Reorganizing My Life in the Kitchen: Nightshade Free Taco Seasoning and Nightshade Free Barbecue Sauce

more-peppers

One of the issues I have been fighting for the last couple of years seems to have found its cause. I have an allergy to peppers. Not peppercorns, which are not the same thing at all, but peppers. Bell peppers, chili peppers, cayenne peppers, ancho peppers, Anaheims, poblanos, jalapenos, and much to my dismay, paprika. I have a sensitivity to tomatoes as well, but nowhere near as severe. Potatoes seem to be okay. So I’ve had to eliminate peppers and reduce the use of tomato products. This has, as you can imagine, turned my kitchen life upside down. And my garden planning as well, because my garden for the last couple years was built around tomatoes and peppers, and now it can’t be.

One of the things that made me wonder about this early on is the fact that my hands would hurt so much after simply dealing with tomato and pepper vines. Especially if I was pruning tomato vines and the juice leaking from the stalk got on my skin. The joints in my fingers would be painful and the skin would erupt anywhere the vines or the peppers touched. The outsides of the peppers. This had nothing to do with the seeds or membranes at all as I always wear gloves when dealing with those. Even bell peppers were a problem now.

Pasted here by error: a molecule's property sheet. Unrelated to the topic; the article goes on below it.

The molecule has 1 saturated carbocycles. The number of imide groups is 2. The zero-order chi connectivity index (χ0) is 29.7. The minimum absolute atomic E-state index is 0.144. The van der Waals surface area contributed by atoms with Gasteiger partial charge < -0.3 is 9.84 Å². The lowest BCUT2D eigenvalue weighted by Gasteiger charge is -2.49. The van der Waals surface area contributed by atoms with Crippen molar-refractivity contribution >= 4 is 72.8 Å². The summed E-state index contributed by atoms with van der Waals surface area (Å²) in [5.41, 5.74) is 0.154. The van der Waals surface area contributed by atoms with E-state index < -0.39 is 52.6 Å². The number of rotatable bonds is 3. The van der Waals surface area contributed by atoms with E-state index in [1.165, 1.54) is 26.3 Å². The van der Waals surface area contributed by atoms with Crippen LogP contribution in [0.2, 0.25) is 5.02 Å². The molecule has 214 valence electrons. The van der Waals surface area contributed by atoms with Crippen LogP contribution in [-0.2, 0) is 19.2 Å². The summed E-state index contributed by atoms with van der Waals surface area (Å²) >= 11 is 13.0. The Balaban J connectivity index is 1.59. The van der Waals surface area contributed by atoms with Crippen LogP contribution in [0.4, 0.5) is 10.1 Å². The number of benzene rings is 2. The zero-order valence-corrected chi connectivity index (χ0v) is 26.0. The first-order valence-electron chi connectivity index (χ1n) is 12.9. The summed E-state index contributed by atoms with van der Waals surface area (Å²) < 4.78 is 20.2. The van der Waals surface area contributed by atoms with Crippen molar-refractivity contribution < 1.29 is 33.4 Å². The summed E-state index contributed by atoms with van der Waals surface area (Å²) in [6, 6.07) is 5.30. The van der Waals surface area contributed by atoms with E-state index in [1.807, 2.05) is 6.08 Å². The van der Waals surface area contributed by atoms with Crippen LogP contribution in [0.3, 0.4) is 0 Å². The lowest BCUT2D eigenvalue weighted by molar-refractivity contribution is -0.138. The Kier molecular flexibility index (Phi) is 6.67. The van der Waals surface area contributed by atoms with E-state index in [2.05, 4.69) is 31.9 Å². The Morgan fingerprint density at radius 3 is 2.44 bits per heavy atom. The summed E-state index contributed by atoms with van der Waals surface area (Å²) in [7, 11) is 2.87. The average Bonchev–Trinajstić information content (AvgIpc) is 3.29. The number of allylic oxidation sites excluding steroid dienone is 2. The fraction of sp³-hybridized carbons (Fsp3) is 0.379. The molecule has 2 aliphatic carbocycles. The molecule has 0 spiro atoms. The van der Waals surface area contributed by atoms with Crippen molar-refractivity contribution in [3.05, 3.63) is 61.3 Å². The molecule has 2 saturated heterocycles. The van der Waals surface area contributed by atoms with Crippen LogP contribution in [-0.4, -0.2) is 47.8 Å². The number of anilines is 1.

I’ve been working to discover ways to try to eat some of my old favorites, using herbs, spices, and different peppercorns to try to come up with new recipes. I have had some successes and some failures, but I thought I’d share a couple of the successes with you today. The first is a nightshade free taco seasoning and the second is a nightshade free barbecue sauce. The taco seasoning is mild and if you want to kick it up a notch you can add 1/2 teaspoon of ground Szechuan peppercorns. I also cook my taco meat with 1 cup of diced yellow onions and I used to add in a pint of diced tomatoes with the juice, as the juice would be what would help the seasoning spread all around. Haven’t quite found a substitute for tomatoes there yet, but it is good without and I just use water instead for the liquid.

Taco Seasoning Ingredients:

1 Tbsp (or less) of salt
1 Tbsp onion powder
1 Tbsp cumin
1 Tbsp coriander
1 Rbsp oregano
1/2 tsp black pepper
1/2 tsp garlic powder

Optional: 1/2 tsp ground Szechuan peppercorns for heat (measure after grinding)

Barbecue Sauce Ingredients:

For sweet sauce–
1 cup honey
1 cup apricot jelly (or preserves)
1/2 cup coconut aminos or low sodium soy sauce
2 Tbsp minced garlic
1 tsp black pepper

For spicy:
Add 2 tsp Szechuan pepper to the above ingredients. Adjust to your heat tolerance from there.

Making Homemade Celery Powder

So the other day I made a video for my youtube channel of how I make my celery powder.  I thought I’d put it up here as well.

I know I’ve been neglecting the blog horribly.  It’s been a crazy few months.  I hope to post more soon.  We have rabbits due to kindle this weekend.  And maybe tomorrow I can do a catch-up post.

Lots of Meat Processed and in Two Weeks I’ll Have to Do it Again

I have been so busy this week. On Sunday we butchered 5 rabbits, two of which were 8 pounders and the rest were not that much smaller. On Tuesday we cut them up portioned out enough for 2 dinners, then deboned the rest and ground it.